Aerial delivery without GPS can aid troops, relief operations

January 25, 2016  - By and
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https://www.youtube.com/watch?v=Hf-gUOAPMdY

The U.S. Army’s Joint Precision Airdrop System (JPADS) has developed a new capability with a navigation alternative to GPS.

In recent tests, JPADS were dropped from planes, and immediately determined their location using optical sensors to compare local terrain with commercial satellite imagery. The new system demonstrated navigation to its intended point, using nothing but imagery to guide it.

The new JPADS also works with little knowledge of the aircraft’s location at the drop point.

JPADS, largely guided by GPS, has already proven its importance in supplying troops with necessary materials and equipment, relying less on vulnerable convoys.

Dropping critical supplies from the air has allowed the U.S. military to rely less on easily-ambushed truck convoys and helicopter resupply. Exposure to improvised explosive devices (IEDs) and ambushed convoys resulted in more than 3,000 causalities in Afghanistan and Iraq through 2007.

JPADS has proven to be an important tool in the Army’s logistics chain in many scenarios to supply troops with material and equipment in adverse terrain and remote locations when ground lines of communication are not possible or deemed too high a risk.

A JPADs pallet lands on target, followed by several others still in the air, during recent testing. (Photo: US Army)

A JPADs pallet lands on target, followed by several others still in the air, during recent testing. (Photo: US Army)

The Army life cycle manager, Product Manager Force Sustainment Systems (PM-FSS), continues to improve the JPADS capability with technology enhancements being led by the Army’s Natick Soldier Research, Development and Engineering Center (NSRDEC), including making JPADS more robust and versatile to environment, terrain and other factors. Investments are focused on significant increased accuracy, lower cost and lower retrograde weight/volume of the reusable JPADS at all weight classes.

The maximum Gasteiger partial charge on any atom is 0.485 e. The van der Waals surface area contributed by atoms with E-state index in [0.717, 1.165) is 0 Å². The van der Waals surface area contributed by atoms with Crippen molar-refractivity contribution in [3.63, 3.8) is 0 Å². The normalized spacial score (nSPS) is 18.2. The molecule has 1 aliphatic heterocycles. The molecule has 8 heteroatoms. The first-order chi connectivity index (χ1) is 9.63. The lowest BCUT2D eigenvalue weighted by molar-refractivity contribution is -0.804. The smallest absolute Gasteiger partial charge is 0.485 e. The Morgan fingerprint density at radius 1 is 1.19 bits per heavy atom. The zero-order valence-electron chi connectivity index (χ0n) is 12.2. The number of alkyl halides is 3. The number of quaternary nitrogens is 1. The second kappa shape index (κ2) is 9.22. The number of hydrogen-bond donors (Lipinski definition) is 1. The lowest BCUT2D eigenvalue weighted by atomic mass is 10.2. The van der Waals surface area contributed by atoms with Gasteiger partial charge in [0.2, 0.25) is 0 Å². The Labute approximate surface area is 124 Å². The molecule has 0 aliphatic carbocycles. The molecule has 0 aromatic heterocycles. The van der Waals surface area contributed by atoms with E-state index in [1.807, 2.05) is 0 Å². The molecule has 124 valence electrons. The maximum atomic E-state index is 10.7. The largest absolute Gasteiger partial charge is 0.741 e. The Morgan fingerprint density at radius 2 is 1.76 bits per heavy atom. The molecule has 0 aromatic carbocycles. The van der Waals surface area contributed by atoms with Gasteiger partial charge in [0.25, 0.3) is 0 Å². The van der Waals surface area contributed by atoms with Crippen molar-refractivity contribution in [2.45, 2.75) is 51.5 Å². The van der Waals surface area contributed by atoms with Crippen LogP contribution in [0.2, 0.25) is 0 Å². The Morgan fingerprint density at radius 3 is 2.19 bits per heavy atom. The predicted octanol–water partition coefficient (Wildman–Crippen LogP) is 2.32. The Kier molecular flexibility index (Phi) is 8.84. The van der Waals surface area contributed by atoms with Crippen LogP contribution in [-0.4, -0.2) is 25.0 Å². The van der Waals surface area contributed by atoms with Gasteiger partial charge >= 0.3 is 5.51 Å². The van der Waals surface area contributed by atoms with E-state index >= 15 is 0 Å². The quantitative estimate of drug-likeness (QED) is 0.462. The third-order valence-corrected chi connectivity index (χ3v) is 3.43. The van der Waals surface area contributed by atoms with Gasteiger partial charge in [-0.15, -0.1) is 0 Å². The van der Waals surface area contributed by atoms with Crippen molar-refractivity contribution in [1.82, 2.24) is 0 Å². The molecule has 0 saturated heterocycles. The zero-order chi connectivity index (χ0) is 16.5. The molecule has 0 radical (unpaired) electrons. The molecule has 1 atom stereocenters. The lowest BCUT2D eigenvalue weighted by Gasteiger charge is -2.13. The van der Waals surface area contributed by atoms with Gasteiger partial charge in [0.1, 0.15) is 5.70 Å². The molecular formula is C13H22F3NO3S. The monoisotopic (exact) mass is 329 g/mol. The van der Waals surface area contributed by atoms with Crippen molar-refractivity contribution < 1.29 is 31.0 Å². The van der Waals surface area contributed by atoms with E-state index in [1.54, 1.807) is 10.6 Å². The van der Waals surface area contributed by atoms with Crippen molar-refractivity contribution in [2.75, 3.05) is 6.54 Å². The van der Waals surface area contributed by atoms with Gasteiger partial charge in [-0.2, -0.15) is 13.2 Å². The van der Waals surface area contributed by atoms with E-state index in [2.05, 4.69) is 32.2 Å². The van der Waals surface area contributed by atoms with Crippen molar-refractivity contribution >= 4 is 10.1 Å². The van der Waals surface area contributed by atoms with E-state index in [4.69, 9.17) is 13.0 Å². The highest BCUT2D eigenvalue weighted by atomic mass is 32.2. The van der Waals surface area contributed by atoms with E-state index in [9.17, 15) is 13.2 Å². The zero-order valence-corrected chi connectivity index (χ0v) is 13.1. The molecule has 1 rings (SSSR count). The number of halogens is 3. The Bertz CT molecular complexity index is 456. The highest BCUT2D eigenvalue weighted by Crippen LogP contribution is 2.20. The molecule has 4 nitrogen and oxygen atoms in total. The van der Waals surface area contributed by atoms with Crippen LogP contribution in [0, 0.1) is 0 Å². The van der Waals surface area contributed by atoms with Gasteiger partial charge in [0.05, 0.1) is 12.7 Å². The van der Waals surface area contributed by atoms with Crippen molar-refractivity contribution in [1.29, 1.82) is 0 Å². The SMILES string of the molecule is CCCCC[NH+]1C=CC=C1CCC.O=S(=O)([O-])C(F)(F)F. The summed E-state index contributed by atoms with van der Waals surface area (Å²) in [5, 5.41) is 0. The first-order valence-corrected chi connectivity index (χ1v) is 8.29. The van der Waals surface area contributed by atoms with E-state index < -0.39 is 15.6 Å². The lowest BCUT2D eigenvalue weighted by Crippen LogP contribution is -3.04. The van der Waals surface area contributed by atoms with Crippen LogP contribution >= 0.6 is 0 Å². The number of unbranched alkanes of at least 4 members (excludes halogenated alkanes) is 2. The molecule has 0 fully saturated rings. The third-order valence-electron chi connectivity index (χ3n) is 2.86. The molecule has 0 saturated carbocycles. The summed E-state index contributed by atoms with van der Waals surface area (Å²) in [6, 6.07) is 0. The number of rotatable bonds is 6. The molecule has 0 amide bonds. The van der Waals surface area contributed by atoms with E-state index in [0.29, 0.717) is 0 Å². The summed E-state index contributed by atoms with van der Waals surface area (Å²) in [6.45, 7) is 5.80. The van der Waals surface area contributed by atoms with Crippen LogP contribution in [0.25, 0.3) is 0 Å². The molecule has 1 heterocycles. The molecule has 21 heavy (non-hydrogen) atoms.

The U.S. Army NSRDEC, with Draper and numerous other partners, recently began testing a new version of the JPADS guidance system that takes advantage of Draper’s technology to navigate precisely to its intended ground impact point using imagery alone, and having minimal knowledge about the aircraft’s location when the package is dropped. The accuracy is critical, as payloads that stray even slightly off course can force troops to expose themselves to enemy fire, or can tumble down mountainsides in rugged terrain, explained Chris Bessette, Draper’s JPADS program manager.

“This is a huge step forward for aerial resupply,” Bessette said. “The guided airdrop system is keeping U.S. forces from the danger that has killed thousands of their fellow troops. By enabling the system to operate using imagery alone when dropped as high as 25,000 feet above Mean Sea Level and upwards of 20 miles away from the target depending on winds, we can ensure that JPADS is even more versatile so troops receive supplies like fuel, ammunition, food, and water in the safest manner possible.”

Draper’s JPADS software autonomously flies the cargo-carrying parafoil to land at a user defined location, adapting in real-time to local environmental conditions, such as varying wind. The company’s work on JPADS takes advantage of its expertise in applying position, navigation, and timing algorithms to combine the outputs of precision instruments to enable highly accurate, long-duration navigation solutions.

The recent testing demonstrated the ability to accurately navigate JPADS to a pre-selected user position, using imagery alone, with almost no information about where the package was released from the plane. During testing in Arizona, the payloads were dropped from planes, and then JPADS immediately determined their own location by comparing terrain features spotted using optical sensors with commercial satellite imagery of the area.

The Army is also supporting Draper in developing upgrades to the vision-aided navigation system to address current limitations, including cloud cover, which degrades the system’s ability to correlate vision sensor inputs with satellite imagery.

The military can leverage the same technology to help guide military free fall paratroopers and unmanned aerial vehicles utilizing imagery data alone, Bessette said.

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1 Comment on "Aerial delivery without GPS can aid troops, relief operations"

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  1. Wiliam K. says:

    Optical guidance will be an effective means of avoiding the problem of GPS “spoofing”, and so it is a good choice. Now the biggest challenge will be to provide means of assuring that the deliveries don’t get re-routed by other means. THAT may be a big challenge, however.

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